"Stand up, relax and lean back (totally, unreservedly)"
Taking on the role of self-taught anthropologists, Geska and Robert Brečević seek to raze the borders between the fixed and the fluid in the arts through a collection of anecdotal micro-stories. They move freely from film or video to photography and sculpture. Outside the mainstream of Western contemporary culture is where they sample literatures, botanize amid the sacred arts of the rural Baroque and pursue the tradition of Mexican arte popular.
In 2014 Geska and Robert Brečević sought out the only remaining foto-escultura artisan in D.F. Unfortunately, he proved to be deceased (having passed two year earlier). Referred to archives and source materials, and with only their own empirical studies of materials and methods, the artists in collaboration with Talleres Comunitarios de Zegache managed to reconstruct an extinct form of popular art.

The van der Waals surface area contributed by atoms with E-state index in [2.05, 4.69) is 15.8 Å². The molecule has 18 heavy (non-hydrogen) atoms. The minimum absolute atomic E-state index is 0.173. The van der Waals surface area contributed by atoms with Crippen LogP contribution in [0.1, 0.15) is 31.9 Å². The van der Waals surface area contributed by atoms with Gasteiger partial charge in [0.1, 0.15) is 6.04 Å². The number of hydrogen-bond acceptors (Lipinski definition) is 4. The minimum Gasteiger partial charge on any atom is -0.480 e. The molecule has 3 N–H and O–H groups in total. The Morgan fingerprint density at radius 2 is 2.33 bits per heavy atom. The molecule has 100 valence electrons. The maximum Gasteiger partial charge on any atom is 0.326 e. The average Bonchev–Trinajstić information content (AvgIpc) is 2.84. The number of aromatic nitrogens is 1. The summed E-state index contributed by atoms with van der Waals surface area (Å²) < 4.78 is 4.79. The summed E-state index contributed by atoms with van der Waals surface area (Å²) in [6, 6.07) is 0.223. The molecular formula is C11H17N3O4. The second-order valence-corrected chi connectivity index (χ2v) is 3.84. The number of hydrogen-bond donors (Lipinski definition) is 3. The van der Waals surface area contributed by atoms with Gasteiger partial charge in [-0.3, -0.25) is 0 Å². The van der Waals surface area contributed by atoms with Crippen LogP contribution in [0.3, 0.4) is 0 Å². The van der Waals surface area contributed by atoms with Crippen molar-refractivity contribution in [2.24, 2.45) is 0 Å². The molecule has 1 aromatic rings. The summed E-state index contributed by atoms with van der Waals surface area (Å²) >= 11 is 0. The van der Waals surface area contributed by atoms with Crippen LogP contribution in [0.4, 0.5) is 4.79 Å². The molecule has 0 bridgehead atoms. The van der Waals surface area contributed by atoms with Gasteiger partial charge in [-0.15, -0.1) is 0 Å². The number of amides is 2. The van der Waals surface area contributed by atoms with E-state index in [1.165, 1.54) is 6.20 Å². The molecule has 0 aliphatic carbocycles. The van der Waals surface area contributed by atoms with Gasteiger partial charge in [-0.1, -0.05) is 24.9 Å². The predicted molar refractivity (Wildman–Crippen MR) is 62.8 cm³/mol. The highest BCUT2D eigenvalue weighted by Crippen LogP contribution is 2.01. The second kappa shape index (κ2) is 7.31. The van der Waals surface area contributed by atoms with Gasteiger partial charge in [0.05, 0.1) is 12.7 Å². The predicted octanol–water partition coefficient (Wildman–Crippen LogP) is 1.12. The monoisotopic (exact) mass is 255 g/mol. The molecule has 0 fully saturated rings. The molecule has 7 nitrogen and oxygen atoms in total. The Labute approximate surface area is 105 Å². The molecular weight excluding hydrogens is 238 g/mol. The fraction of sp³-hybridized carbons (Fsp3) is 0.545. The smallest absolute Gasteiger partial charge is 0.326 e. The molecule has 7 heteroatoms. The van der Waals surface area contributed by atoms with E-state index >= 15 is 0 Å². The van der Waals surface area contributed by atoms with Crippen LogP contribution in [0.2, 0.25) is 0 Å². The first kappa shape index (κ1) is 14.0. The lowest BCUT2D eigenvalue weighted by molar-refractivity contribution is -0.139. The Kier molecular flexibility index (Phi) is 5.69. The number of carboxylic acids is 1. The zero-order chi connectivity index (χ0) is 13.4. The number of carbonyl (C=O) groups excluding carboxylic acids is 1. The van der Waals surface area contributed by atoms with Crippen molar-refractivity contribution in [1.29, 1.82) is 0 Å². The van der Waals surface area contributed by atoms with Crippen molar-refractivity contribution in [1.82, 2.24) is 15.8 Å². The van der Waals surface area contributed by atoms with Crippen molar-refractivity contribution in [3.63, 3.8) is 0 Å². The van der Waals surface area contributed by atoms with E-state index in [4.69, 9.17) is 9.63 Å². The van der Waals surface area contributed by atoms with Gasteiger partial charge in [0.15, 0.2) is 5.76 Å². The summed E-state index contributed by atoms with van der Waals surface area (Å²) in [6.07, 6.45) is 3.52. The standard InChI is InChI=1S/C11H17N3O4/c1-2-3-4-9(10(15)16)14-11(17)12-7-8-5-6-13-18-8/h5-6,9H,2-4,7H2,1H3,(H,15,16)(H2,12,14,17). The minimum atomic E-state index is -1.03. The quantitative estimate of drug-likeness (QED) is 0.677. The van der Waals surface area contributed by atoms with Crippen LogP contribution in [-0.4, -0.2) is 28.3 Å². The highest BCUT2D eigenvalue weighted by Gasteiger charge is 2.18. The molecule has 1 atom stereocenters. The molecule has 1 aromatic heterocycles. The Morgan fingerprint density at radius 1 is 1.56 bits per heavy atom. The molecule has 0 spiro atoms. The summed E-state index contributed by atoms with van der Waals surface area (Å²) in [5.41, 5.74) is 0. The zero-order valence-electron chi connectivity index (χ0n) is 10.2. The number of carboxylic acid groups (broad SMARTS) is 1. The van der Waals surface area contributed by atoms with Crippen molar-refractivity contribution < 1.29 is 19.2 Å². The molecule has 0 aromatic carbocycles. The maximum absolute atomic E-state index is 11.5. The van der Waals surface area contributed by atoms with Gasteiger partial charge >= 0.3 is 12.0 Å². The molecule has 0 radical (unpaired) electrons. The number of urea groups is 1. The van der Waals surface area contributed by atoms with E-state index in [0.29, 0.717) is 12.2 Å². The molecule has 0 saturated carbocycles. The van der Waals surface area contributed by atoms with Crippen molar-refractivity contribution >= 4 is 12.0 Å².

Foto-escultura (photo sculpture) involves photographic cut-outs that are mounted on hand-painted wooden sculptures. The boundary between carved relief and flat photographic surface is seamless. Conceptually, it reproduces the subtle play between two- and three-dimensional space, between movement and stasis, while reducing the sculptural viewing angle.
The exhibition consists of a distinct collection of objects and films. It is a partial summary of Performing Pictures’ choreography bridging the sanctified and the vernacular, juxtaposing movement and stasis and combining it with a sculptural technique that lends rise to a sensation of the uncanny. In other words, it might feel like watching miniature versions of *der Golem* in a milieu of moving imagery.
The sculptural objects are traced from photographical fragments of a specific movement: that of falling to the ground as stiff as board. A breakneck motion recorded and collected by the artists for more than a decade.
The video works presented at this exhibition restate the old saws: panta rei, what comes down must have once gone up. The circularity between objects and film defines a kind of canonization of revelation and fall.
Daniel Brena, curator and head of Centre Fotografico Manuel Alvarez Bravo